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American police kill Ugandan immigrant's restaurant dream

By Reuters | September 30th 2016
Alfred Olango was planning to open a family African cuisine restaurant. (Photo: Courtesy)

The unarmed Ugandan man fatally shot by police in San Diego on Tuesday afternoon immigrated to America with the dream of opening a restaurant with his family.

The dream never came true.

Alfred Olango, 38, was shot dead in El Cajon, California, by two police officers responding to a distress call by his sister who reported that he appeared to be mentally ill.

Police said he was shot after he pulled an unidentified object from his pants pocket and moved into a “shooting stance”.

It turned out that the unidentified object was not a weapon but an electronic cigarette.

A second night of mostly peaceful protests over the fatal police shooting climaxed on Wednesday as protesters confronted officers in riot gear who retreated as tensions rose.

The shooting happened just as racially charged anger over similar incidents in two other US cities over the past two weeks had begun to subside.

Two other black men were killed days earlier by police in questionable circumstances in Charlotte, North Carolina, and Tulsa, Oklahoma, igniting demonstrations decrying racial bias by US law enforcement.

Authorities imposed a state of emergency and a curfew to quell unrest in Charlotte.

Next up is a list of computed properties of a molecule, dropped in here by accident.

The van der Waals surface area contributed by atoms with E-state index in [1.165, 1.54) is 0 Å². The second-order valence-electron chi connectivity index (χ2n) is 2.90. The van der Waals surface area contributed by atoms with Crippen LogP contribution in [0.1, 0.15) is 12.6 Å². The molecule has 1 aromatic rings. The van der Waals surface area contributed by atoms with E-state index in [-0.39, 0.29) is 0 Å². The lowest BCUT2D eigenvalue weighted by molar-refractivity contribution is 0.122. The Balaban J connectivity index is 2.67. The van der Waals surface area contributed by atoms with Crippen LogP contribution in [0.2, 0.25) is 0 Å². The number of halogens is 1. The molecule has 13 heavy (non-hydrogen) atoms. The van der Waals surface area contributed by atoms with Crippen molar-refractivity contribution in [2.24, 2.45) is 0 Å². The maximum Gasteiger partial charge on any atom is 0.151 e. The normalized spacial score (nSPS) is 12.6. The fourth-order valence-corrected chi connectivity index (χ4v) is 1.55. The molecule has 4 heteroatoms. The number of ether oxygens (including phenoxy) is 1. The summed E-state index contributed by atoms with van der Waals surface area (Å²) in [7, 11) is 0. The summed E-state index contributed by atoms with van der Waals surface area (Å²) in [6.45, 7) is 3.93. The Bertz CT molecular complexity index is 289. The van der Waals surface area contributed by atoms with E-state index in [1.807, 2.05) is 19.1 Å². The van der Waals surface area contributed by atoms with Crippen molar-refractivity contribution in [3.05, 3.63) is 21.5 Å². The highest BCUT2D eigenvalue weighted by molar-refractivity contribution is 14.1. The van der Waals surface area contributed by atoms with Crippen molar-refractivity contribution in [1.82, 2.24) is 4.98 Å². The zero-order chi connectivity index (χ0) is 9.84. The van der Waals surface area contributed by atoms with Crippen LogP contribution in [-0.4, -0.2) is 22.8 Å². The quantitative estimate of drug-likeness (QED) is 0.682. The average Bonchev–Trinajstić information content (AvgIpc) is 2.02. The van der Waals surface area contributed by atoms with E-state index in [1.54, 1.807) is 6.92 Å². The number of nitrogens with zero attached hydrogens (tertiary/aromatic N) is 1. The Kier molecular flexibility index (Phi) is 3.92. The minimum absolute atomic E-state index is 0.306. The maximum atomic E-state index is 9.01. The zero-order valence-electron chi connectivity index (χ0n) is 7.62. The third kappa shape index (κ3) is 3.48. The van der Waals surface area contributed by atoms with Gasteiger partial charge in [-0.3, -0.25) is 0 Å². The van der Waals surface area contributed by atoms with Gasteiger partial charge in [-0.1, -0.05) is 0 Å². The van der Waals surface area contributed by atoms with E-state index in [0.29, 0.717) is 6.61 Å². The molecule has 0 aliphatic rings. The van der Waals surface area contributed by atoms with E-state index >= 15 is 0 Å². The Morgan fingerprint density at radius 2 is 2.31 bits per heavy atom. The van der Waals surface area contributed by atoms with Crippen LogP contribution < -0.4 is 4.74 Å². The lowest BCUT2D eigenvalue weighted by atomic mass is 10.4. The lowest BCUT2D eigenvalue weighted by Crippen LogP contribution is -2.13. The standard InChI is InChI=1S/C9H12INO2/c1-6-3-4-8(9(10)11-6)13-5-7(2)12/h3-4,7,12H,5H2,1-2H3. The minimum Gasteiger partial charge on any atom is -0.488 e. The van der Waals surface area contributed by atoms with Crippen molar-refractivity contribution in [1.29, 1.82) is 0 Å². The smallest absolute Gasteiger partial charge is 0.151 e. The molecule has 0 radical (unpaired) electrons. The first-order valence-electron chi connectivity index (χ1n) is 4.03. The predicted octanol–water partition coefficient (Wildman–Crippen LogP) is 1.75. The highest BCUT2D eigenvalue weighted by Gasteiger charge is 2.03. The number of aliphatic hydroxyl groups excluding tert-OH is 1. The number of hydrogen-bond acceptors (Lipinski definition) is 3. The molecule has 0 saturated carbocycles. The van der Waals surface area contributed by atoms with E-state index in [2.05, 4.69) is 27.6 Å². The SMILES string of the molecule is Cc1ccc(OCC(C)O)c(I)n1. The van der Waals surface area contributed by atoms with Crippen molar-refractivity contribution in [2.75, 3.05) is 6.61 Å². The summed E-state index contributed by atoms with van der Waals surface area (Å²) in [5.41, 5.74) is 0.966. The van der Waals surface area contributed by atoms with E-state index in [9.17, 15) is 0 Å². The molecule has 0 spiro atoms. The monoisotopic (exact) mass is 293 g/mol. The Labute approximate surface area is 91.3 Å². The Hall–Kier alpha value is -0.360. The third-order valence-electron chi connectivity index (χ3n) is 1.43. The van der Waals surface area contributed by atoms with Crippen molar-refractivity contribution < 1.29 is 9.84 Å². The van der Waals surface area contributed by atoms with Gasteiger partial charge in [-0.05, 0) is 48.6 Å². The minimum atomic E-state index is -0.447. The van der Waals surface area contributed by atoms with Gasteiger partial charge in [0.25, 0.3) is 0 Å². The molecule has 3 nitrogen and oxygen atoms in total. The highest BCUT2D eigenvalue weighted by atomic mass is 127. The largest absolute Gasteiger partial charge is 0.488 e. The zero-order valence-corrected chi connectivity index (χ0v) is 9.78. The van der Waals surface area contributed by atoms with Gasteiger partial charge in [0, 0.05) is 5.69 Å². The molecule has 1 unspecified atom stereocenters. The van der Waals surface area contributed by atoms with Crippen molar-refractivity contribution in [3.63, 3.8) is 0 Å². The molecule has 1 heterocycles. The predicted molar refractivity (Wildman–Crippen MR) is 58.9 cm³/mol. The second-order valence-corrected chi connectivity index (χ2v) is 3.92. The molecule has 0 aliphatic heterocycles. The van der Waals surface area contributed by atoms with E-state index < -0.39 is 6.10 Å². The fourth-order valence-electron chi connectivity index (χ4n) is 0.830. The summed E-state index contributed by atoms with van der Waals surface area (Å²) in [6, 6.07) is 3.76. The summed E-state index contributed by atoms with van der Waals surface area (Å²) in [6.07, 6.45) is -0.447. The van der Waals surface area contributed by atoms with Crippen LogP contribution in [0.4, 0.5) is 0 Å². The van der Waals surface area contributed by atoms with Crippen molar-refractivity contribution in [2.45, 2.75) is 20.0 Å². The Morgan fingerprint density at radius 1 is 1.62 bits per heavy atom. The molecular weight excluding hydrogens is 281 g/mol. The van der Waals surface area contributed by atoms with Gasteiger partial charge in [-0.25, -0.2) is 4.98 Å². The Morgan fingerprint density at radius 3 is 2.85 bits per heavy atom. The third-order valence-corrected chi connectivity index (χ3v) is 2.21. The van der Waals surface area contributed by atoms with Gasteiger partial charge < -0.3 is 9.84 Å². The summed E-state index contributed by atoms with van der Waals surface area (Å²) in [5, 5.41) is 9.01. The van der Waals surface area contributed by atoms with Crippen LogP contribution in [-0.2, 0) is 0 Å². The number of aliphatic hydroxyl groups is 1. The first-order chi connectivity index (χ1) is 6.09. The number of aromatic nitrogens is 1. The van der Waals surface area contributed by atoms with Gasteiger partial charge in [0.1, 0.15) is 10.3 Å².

Olango’s slaying sparked hours of angry protests near the shooting scene.

The mid-afternoon shooting unfolded after two El Cajon police officers responded to several calls about a mentally unstable person walking in traffic.

They then confronted Olango behind a restaurant. When he pulled an object from his pocket and took aim at them in a “shooting stance,” they shot him.

However, no weapon was recovered either on him or at the scene, police said.

Olango’s brother, Joeffrey, told KTAV radio in San Diego that his late brother was a father of two daughters with a “lion’s heart”.

He said Olango sometimes risked his life to get bread to feed his younger sister before his family moved to the United States from Uganda as refugees in 1991.

Lion’s heart

“He had a lion’s heart. He loved too much,” Joeffrey said. “That came from the way he grew up. Seeing all the things we saw as kids, knowing how brutal life can be and wanting to actually sustain the best possible quality of life.”

Relatives said Olango’s childhood and the journey to southern California left him with a resilience and dedication to family.

Family members have demanded a federal probe into the shooting and rejected a police narrative that the officer only shot Olango after police were threatened.

“I don’t believe none of that. That ain’t him, I know for sure,” Olango’s cousin Anthony Williams told Reuters.

Olango had been granted permanent US residency but lost that status in 2001 after a conviction for selling cocaine. Federal records showed that a deportation order against him was still pending by 2006.

The records indicate that in December 2005, Olango pleaded guilty to one count of possession of a weapon by a felon after being pulled over by police in Aurora, Colorado, and was sentenced to more than three years in prison.

After moving to California with his family, Olango dropped out of San Diego High School, but obtained a high school equivalency degree while incarcerated for a criminal offence.

He later attended San Diego College.

His Facebook profile listed his job as head chef at Hooters Restaurant and a steakhouse in Arizona.

His brother said Olango was planning to open a family African cuisine restaurant.

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